Scientists ID Irreversible Inhibitor for KRAS Gene Mutation Involved in Lung, Colon, and Pancreatic Cancers

University of Texas (UT) Southwestern Medical Center cancer researchers have found a molecule that selectively and irreversibly interferes with the activity of a mutated cancer gene common in 30 percent of tumors. The molecule, SML-8-73-1 (SML), interferes with the KRAS gene, or Kirsten rat sarcoma viral oncogene homolog. The gene produces proteins called K-Ras (image) that influence when cells divide. Mutations in K-Ras can result in normal cells dividing uncontrollably and turning cancerous. These mutations are found particularly in cancers of the lung, pancreas, and colon. In addition, people who have the mutated gene are less responsive to therapy. Researchers have unsuccessfully tried to develop a drug to inhibit K-Ras for some 30 years. “RAS proteins including KRAS have not been ‘druggable’ for many decades despite a lot of effort from academia and industry,” said senior author Kenneth Westover, M.D., Ph.D, Assistant Professor of Radiation Oncology and Biochemistry, and a member of UT Southwestern’s Harold C. Simmons Cancer Center. “We are exploring irreversible inhibitors as a solution, which we believe may pave the way for the development of KRAS-targeted compounds with therapeutic potential and perhaps compounds that target other RAS family proteins involved in cancer,” Dr. Westover said. Dr. Westover works as both a clinician as a member of the Lung Radiation Oncology Team at the Simmons Cancer Center, and as a researcher. The Westover laboratory investigates the molecular basis of cancer with an eye toward developing compounds that perturb cancer biology, and therefore have potential to become therapies. Dr. Westover’s lab has been particularly targeting KRAS because this gene is the most commonly mutated oncogene in cancer. Building on previous work, Dr.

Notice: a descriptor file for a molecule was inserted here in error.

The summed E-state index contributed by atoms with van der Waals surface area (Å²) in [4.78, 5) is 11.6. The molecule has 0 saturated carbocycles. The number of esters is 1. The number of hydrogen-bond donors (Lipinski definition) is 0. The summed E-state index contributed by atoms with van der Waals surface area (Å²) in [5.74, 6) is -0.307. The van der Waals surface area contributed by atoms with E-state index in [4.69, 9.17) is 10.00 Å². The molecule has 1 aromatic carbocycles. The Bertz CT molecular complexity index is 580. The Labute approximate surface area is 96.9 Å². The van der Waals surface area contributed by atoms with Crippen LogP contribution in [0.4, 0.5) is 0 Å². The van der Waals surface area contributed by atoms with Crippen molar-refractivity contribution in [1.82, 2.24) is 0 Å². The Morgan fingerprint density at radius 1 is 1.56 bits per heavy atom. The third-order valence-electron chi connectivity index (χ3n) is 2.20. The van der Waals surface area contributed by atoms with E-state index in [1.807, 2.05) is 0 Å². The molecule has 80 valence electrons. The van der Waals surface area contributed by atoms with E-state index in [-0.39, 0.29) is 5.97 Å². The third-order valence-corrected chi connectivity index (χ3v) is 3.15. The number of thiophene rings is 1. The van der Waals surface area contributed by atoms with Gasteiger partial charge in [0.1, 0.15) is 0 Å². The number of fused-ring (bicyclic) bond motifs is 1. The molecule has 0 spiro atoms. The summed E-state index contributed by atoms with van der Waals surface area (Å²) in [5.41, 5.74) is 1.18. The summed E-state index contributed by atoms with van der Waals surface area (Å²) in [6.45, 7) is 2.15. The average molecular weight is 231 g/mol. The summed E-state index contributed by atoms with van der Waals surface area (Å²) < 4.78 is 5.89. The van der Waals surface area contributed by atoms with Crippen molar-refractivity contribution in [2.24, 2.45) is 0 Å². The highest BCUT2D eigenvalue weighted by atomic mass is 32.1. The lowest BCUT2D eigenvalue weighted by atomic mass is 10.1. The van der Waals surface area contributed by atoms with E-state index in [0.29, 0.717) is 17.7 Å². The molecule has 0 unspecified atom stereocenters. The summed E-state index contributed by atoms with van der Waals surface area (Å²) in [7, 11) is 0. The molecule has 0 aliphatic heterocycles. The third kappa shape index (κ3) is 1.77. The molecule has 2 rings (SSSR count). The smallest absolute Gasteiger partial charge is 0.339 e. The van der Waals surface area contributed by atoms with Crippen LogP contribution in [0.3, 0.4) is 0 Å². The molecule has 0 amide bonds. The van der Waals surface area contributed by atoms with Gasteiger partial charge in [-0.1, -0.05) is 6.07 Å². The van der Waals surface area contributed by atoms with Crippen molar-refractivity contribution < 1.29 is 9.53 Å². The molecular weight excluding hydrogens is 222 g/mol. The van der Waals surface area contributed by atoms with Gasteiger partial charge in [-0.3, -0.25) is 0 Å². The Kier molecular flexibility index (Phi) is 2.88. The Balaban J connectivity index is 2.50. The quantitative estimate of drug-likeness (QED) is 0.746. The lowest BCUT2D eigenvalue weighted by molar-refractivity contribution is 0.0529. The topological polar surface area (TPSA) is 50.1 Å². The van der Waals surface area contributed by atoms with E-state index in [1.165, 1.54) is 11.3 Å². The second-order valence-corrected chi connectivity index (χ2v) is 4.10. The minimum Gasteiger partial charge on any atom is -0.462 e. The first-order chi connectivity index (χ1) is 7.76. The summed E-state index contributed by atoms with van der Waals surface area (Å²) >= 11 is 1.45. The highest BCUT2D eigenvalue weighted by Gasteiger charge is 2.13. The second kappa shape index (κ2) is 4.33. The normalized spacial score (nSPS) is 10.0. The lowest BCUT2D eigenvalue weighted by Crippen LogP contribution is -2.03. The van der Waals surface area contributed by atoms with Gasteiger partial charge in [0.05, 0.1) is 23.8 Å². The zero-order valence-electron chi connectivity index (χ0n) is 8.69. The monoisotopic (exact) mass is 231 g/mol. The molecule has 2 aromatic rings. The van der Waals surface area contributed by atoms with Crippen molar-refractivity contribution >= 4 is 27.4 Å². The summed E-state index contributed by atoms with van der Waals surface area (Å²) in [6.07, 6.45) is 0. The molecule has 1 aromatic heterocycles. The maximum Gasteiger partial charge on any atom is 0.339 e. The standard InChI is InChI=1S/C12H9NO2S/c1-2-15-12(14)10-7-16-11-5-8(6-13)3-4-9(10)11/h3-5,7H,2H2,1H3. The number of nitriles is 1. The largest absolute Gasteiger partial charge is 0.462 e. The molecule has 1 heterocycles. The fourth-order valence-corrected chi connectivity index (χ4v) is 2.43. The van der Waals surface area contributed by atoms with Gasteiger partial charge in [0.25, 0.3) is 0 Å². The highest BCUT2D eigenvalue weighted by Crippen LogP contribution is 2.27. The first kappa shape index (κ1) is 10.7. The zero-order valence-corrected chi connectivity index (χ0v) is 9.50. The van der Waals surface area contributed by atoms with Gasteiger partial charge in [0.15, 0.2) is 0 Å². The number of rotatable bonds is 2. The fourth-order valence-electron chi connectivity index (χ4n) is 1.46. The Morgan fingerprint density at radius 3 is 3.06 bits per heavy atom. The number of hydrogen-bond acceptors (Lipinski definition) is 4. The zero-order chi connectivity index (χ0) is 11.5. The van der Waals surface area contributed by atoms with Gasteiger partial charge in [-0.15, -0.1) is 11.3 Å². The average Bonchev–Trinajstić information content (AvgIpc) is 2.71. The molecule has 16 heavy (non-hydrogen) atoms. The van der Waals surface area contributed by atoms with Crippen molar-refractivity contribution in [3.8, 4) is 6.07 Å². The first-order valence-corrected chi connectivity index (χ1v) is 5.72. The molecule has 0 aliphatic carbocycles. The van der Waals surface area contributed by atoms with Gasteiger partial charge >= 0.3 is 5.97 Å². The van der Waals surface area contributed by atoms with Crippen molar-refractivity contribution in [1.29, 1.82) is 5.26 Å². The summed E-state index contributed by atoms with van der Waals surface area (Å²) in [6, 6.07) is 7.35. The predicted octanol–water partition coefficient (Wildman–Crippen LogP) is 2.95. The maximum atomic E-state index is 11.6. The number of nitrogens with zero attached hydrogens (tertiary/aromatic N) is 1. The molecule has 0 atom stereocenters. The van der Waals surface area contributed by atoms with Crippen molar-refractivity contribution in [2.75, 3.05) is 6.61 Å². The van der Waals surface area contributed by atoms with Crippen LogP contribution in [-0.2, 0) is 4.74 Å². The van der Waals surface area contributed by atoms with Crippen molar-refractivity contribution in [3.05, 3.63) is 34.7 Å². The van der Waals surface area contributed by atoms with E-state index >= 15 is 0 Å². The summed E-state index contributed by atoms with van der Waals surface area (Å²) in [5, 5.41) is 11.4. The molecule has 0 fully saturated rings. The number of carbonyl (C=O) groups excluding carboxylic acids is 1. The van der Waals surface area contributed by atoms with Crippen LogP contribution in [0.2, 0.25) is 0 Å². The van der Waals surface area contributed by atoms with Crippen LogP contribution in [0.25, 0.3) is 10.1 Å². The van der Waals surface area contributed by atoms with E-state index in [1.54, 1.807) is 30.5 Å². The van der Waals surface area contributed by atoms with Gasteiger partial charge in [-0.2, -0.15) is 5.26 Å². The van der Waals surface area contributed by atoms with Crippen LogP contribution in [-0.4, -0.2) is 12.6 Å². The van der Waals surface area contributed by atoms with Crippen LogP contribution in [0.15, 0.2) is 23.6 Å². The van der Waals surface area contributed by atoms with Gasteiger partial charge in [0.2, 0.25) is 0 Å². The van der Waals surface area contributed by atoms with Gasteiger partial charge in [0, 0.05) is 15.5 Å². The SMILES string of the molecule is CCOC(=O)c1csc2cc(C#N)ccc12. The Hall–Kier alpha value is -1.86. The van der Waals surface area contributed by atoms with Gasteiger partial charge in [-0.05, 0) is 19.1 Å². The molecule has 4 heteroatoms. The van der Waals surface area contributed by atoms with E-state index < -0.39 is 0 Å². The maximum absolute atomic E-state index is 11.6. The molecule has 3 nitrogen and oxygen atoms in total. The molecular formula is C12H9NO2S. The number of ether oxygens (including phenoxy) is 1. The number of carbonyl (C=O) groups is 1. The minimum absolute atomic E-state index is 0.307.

BioQuick Wins Fifth Consecutive Publishing Excellence Award

BioQuick Online News(TM)(http://www.bioquicknews.com) has recently been awarded an APEX 2014 Award for Publishing Excellence in the category of electronic publications. BioQuick also won prestigious APEX Publishing Excellence Awards in 2013, 2012, 2011, and 2010. BioQuick presently features over 1,500 available online articles on major life science advances in the last five years and articles of interest are readily accessible by means of a powerful search engine. BioQuick has readers in over 160 countries and includes a Japanese language edition (http://biomarket.jp/m/bioquicknews/index.php), directed by Yoshimitsu Obata, M.S., in Tokyo. To find out more information about BioQuick and to pursue advertising and sponsorship possibilities in this high-quality, far-reaching life science publication, please contact editor & publisher Mike O’Neill (M.A. in Immunology & Microbiology from Duke University and 15 years writing experience at Applied Biosystems) at logophile2000@yahoo.com. To learn more about the highly competitive international APEX Publishing Awards, please visit the awards web site at http://www.apexawards.com. One indicator of the overall quality of the competition is the high-quality organizations numbering among the winners. This year, these winners include the LA Times, the Washington Post, the Ford Motor Company, AARP, National Institute on Aging (NIH), Medscape from WebMD, Vanguard, American Medical Association, American Airlines, Lockheed Martin, Neurology Today, Walt Disney Company, CBS Corporation, Purdue University, American Society of Clinical Oncology, Sandia National Laboratories, Toyota Motor Sales, American Society of Plastic Surgeons, National MS Society, Consortium of Multiple Sclerosis Centers, Emergency Medicine News, Thermo Fisher Scientific, JAMA Network, U.